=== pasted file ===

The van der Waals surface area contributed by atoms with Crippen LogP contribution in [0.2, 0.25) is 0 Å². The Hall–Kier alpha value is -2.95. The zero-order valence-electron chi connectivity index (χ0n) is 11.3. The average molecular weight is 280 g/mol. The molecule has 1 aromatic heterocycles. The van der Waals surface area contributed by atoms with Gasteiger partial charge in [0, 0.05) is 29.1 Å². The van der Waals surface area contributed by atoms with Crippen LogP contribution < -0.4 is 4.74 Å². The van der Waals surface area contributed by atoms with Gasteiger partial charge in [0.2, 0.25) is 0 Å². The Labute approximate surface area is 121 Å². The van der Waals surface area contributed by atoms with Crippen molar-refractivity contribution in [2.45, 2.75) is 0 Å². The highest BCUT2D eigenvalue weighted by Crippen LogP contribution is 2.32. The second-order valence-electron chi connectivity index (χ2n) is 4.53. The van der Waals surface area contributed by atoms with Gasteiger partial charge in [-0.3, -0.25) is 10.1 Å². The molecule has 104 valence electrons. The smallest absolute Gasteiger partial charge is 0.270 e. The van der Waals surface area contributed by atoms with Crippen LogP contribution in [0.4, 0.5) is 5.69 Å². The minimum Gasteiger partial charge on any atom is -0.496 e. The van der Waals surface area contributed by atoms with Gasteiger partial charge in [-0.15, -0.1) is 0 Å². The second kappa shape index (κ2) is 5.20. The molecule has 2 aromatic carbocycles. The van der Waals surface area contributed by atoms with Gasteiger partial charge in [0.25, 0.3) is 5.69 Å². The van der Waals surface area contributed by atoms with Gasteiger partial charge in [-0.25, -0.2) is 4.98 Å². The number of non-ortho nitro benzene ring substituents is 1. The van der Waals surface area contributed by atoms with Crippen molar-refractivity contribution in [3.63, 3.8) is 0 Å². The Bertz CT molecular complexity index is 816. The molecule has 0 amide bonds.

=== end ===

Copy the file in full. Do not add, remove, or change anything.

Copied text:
The van der Waals surface area contributed by atoms with Crippen LogP contribution in [0.2, 0.25) is 0 Å². The Hall–Kier alpha value is -2.95. The zero-order valence-electron chi connectivity index (χ0n) is 11.3. The average molecular weight is 280 g/mol. The molecule has 1 aromatic heterocycles. The van der Waals surface area contributed by atoms with Gasteiger partial charge in [0, 0.05) is 29.1 Å². The van der Waals surface area contributed by atoms with Crippen LogP contribution < -0.4 is 4.74 Å². The van der Waals surface area contributed by atoms with Gasteiger partial charge in [0.2, 0.25) is 0 Å². The Labute approximate surface area is 121 Å². The van der Waals surface area contributed by atoms with Crippen molar-refractivity contribution in [2.45, 2.75) is 0 Å². The highest BCUT2D eigenvalue weighted by Crippen LogP contribution is 2.32. The second-order valence-electron chi connectivity index (χ2n) is 4.53. The van der Waals surface area contributed by atoms with Gasteiger partial charge in [-0.3, -0.25) is 10.1 Å². The molecule has 104 valence electrons. The smallest absolute Gasteiger partial charge is 0.270 e. The van der Waals surface area contributed by atoms with Crippen LogP contribution in [0.4, 0.5) is 5.69 Å². The minimum Gasteiger partial charge on any atom is -0.496 e. The van der Waals surface area contributed by atoms with Gasteiger partial charge in [-0.15, -0.1) is 0 Å². The second kappa shape index (κ2) is 5.20. The molecule has 2 aromatic carbocycles. The van der Waals surface area contributed by atoms with Gasteiger partial charge in [0.25, 0.3) is 5.69 Å². The van der Waals surface area contributed by atoms with Gasteiger partial charge in [-0.25, -0.2) is 4.98 Å². The number of non-ortho nitro benzene ring substituents is 1. The van der Waals surface area contributed by atoms with Crippen molar-refractivity contribution in [3.63, 3.8) is 0 Å². The Bertz CT molecular complexity index is 816. The molecule has 0 amide bonds.